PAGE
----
The government will also create 20,000 more subsidised university places over 2023 and 2024. The initiative will be targeted at disadvantaged groups to study courses where there are skills shortages.
As part of its budget review, the government will ‘’realign” $6.5 billion of existing infrastructure spending. It will spend $8.1 billion on key infrastructure projects including the Suburban Rail Loop East in Melbourne, the Bruce Highway and other important freight highways.
The government has also committed to at least $40 billion in new borrowing to set up funds and companies to invest in policy promises. These include the $20 billion Rewiring the Nation Corporation to invest in the electricity grid, $15 billion National Reconstruction Fund for local manufacturing and the $10 billion Housing Australia Future Fund to invest in social housing.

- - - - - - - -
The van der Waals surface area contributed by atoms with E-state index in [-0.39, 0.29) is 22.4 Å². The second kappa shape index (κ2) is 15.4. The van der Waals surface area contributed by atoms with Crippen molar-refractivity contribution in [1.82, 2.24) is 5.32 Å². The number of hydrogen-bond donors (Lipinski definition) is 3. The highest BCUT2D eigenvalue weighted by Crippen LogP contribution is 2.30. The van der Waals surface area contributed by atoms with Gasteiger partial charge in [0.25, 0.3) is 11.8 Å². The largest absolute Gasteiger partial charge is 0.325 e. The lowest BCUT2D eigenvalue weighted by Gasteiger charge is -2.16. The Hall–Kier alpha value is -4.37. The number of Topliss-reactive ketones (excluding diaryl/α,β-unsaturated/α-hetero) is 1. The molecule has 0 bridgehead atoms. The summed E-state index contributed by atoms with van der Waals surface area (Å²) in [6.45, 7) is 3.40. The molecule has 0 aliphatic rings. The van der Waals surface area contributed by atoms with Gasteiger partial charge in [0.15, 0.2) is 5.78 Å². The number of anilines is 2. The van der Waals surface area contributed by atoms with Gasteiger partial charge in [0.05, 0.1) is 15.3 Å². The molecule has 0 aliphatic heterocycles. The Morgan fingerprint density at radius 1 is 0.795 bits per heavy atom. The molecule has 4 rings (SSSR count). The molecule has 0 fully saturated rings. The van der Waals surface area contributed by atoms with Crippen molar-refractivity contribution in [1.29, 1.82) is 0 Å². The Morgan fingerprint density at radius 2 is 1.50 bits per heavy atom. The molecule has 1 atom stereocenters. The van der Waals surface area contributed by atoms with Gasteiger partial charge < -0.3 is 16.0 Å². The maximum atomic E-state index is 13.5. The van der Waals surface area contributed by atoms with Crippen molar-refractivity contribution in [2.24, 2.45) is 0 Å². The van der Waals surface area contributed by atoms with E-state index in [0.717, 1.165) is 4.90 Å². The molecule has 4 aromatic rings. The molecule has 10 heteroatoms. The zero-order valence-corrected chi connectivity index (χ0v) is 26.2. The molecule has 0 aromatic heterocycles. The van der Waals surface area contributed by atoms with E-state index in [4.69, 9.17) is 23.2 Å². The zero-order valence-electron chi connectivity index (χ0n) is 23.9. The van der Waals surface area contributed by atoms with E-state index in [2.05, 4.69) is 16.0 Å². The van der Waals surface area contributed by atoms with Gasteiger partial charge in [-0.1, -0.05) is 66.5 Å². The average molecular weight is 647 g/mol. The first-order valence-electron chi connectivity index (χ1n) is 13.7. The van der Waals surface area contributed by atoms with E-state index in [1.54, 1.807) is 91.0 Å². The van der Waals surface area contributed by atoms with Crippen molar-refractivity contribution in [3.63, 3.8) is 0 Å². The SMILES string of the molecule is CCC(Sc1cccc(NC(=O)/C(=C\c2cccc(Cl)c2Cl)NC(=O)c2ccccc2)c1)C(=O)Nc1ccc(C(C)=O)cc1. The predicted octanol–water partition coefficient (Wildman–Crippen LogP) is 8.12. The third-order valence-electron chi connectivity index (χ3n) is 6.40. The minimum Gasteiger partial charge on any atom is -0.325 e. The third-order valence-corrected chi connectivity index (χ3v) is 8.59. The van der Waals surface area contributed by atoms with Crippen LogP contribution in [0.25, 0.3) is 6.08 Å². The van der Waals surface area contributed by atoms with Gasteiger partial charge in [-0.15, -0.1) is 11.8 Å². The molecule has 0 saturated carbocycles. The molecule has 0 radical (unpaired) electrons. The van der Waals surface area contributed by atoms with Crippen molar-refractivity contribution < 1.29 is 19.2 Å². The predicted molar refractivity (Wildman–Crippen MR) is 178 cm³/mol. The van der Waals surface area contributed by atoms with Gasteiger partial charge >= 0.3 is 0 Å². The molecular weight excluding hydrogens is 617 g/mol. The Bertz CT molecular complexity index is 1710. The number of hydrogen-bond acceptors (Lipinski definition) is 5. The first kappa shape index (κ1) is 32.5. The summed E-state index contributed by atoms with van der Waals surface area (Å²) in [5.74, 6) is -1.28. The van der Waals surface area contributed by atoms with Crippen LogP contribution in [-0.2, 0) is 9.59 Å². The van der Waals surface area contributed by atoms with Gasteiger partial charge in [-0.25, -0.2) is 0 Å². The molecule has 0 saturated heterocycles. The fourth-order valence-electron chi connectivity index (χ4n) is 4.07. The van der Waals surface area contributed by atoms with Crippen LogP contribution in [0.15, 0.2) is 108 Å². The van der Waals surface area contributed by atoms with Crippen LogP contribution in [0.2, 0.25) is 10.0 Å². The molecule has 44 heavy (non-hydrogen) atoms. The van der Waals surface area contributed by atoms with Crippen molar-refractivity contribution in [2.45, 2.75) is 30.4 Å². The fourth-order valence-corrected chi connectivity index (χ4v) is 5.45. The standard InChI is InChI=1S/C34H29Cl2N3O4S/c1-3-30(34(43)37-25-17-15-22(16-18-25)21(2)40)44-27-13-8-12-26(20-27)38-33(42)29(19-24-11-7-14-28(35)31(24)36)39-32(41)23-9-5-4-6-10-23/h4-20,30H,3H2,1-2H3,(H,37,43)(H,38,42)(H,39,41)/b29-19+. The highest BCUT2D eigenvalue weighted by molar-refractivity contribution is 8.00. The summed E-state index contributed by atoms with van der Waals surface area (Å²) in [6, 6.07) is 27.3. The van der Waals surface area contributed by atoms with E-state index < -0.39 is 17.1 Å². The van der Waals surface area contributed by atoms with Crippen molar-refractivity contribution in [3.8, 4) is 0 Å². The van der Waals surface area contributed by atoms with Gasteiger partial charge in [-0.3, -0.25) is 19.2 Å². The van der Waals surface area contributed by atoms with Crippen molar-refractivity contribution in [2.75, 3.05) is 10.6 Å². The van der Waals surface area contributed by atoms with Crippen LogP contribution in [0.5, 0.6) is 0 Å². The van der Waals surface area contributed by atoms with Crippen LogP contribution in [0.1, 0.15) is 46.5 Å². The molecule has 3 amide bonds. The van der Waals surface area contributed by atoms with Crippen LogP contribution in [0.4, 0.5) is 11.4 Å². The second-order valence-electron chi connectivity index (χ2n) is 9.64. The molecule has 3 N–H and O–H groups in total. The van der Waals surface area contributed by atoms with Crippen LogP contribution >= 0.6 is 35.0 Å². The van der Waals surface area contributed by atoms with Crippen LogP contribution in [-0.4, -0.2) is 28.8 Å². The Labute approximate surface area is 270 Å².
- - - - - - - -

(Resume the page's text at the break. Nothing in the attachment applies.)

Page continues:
In an acknowledgement of the increased frequency and severity of natural disaster, up to $200 million per year will be set aside for disaster prevention and resilience.
A more comprehensive approach to climate change is also back on the agenda, with total climate-related spending of $24.9 billion over 2022-23.
As many of the nation’s largest emitters are in regional areas, the government will establish a $1.9 billion Powering the Regions Fund to help transition regional industries to net zero. And $345 million will be made available to increase uptake of electric vehicles.
What’s not in the Budget is also important. There was little new spending to help retirees and welfare recipients, but pensions and payments will increase due to indexation.